Jordan Peele's debut feature Get Out had the kind of crossover success that genre pictures (forget horror films) rarely get — it was a hit with audiences and critics and earned Peele an Oscar for Best Original Screenplay. His second film Us is about to drop on Mar. 22, and while details have been kept under wraps, one thing is clear from its creepy trailer: it's definitely another horror film. Back-to-back horror movies from someone who was previously known for television comedy might suggest a direct link, but Us isn't connected to Get Out. The films may share scares and a writer/director, but don't expect any characters or plots from Get Out to return in this new movie.
Now that the film's had its premiere at SXSW, Peele has lately been a little more forthcoming about what's in store for audiences. Speaking to The Guardian, he noted that the emotional of releasing each film has been different for him. "With Get Out, I had the fear that if it went wrong, it would go terribly wrong. I don’t have that fear with this movie, but of course there’s the fear of betraying the expectations of somebody who wants, essentially, Get Out 2, and what happens when they realize this is a very, very different movie," he said. So does that mean there's no connection at all between the two stories? "Without answering directly if they’re in the same universe, I will say that, yes, I consider this part of the same project," he said.
While some interpreted this comment to mean that both films are linked cinematically, it's more likely that Jordan's "project" isn't an interconnected universe along the lines of Marvel, but something akin to Universal's original '30s and '40s run of horror films, where audiences came to expect entertaining, macabre frights from a studio consistently releasing unique tales of terror, each a new facet of fear reflecting different societal woes and concerns. Universal Studios recently tried to turn their range of classic monsters, including Frankenstein, The Wolf Man, Dracula, The Invisible Man, the Mummy, and The Creature From The Black Lagoon, among others, into a connected Dark Universe to compete with Marvel, but the idea seems to have died, per an interview Alex Kurtzman gave to The Hollywood Reporter earlier this year. Could this be the beginning of the Peele Cinematic Universe?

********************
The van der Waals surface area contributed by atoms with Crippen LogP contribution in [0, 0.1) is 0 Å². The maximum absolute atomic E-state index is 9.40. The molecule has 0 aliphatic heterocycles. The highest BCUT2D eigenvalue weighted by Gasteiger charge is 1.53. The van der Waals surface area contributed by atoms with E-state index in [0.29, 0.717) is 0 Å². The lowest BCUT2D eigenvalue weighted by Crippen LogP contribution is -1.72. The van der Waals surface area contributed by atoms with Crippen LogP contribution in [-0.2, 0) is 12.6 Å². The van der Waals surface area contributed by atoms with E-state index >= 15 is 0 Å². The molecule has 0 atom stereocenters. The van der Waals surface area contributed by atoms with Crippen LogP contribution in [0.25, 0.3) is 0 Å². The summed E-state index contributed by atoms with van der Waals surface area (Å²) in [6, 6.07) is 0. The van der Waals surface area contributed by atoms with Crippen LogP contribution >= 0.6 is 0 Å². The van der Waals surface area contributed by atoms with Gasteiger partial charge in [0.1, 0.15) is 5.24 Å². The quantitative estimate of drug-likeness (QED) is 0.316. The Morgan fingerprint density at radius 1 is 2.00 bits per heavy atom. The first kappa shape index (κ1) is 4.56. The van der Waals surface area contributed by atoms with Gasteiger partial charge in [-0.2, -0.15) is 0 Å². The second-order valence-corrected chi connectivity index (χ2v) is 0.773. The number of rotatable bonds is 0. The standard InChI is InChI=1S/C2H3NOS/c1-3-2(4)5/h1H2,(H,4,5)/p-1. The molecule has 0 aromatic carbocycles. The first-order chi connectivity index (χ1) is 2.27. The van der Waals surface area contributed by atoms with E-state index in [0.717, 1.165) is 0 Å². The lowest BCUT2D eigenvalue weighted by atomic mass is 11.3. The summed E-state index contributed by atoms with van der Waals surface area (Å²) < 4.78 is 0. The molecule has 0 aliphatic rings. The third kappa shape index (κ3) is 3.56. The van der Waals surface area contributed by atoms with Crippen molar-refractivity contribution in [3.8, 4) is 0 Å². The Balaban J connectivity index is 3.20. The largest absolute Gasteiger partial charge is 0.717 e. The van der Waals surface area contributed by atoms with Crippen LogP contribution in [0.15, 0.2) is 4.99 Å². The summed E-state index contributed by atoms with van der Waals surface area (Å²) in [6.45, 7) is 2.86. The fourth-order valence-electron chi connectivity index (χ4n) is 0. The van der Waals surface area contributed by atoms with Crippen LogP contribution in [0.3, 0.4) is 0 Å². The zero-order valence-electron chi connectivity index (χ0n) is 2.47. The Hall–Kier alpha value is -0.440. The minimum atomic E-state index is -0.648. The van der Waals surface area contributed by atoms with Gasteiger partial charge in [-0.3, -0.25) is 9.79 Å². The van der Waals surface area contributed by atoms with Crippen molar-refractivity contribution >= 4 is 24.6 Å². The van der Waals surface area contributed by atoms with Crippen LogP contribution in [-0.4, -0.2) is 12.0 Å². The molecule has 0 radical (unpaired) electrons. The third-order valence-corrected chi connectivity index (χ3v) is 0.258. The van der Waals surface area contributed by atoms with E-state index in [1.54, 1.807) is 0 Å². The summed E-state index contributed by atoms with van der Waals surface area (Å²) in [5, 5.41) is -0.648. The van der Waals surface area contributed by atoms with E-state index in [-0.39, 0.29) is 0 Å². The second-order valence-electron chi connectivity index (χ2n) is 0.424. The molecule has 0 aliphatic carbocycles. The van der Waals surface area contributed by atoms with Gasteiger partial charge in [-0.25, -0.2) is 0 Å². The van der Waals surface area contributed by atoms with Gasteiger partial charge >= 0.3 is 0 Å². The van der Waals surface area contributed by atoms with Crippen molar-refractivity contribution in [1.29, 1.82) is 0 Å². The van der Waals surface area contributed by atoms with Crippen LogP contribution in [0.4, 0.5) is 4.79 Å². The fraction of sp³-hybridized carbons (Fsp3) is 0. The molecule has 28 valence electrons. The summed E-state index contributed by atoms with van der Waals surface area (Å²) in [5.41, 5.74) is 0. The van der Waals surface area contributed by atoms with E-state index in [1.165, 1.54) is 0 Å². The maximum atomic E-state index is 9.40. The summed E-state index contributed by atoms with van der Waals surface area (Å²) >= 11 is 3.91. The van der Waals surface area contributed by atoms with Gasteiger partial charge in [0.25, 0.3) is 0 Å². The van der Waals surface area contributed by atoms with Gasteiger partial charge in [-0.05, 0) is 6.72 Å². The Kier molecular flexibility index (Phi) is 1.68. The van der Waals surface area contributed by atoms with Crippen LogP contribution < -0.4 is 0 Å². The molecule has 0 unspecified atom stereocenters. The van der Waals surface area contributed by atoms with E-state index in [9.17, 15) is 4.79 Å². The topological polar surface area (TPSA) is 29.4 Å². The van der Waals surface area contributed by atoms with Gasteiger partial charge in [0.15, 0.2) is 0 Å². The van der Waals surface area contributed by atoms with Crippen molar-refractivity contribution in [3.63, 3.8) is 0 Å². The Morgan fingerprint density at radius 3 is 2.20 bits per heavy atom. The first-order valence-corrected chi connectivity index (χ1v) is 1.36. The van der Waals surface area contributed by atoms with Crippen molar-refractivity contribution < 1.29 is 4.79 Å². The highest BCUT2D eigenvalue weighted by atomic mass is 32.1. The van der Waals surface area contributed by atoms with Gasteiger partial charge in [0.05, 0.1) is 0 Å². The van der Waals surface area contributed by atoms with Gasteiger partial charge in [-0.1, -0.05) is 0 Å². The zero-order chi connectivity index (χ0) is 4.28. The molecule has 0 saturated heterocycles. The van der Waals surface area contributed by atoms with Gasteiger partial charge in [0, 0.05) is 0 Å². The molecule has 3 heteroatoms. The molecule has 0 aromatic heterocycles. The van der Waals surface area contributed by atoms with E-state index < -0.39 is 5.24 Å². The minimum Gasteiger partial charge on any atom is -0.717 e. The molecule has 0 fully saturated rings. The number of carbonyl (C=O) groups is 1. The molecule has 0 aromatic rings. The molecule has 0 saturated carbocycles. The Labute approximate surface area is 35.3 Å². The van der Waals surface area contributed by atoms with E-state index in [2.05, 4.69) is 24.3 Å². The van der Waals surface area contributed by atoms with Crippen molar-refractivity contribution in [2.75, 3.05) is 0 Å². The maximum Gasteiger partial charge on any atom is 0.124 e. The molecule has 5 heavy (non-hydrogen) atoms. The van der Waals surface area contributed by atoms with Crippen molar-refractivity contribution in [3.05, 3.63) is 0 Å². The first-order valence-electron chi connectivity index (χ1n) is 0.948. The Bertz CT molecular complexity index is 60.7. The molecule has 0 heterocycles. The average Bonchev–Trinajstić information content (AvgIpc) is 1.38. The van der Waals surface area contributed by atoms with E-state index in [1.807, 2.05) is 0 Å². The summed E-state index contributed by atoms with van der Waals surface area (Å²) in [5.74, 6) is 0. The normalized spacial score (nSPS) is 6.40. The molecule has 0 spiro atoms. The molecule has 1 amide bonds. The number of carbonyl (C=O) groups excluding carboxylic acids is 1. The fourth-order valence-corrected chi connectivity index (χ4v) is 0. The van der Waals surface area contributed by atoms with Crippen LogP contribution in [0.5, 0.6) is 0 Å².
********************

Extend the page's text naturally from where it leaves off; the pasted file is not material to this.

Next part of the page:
In Us, a family is beset upon by creepy doppelgänger versions of themselves when they go away to their vacation home, though it's unclear from trailers who they are and what exactly they want.
Peele told Entertainment Weekly, "I think the main idea that went into writing [Us] is that we’re our own worst enemy, and that idea created this monster, The Tethered. I wanted to forge this new mythology that explored our duality and the duality of the characters," citing films "Dead Again, The Shining, The Babadook, It Follows, A Tale of Two Sisters, The Birds, Funny Games, Martyrs, Let the Right One In, and The Sixth Sense" as direct inspirations. In conversation with The Daily Beast, he talked about the influences went into Get Out. "Two of my favorite movies are Rosemary’s Baby and The Stepford Wives," Peele said. "The way that those movies deal with gender and are ultimately about men making decisions for women’s bodies — and address justified fears from the women’s lib movement — was a signal to me that you can also do a movie about race using the same model."
Speaking to Rolling Stone, the filmmaker clarified that Us, on the other hand, is not a movie about race — at least not in the same way that Get Out explicitly is. “I realized I had never seen a horror movie of this kind, where there’s an African-American family at the center that just is. After you get over the initial realization that you’re watching a black family in a horror film, you’re just watching a movie. You’re just watching people. I feel like it proves a very valid and different point than Get Out, which is, not everything is about race. Get Out proved the point that everything is about race. I’ve proved both points!”
It's unlikely that the Us antagonists, The Tethered, will ever appear in The Sunken Place, or that there will ever be a connection more direct between Us and Get Out than Peele using each project to examine different American fears. (It's no coincidence Peele's next major project is rebooting that most famous anthology of modern neuroses: The Twilight Zone.) The strongest link between films, then, is right there in the seats, in the audience looking into their own macabre reflections and loving what they see.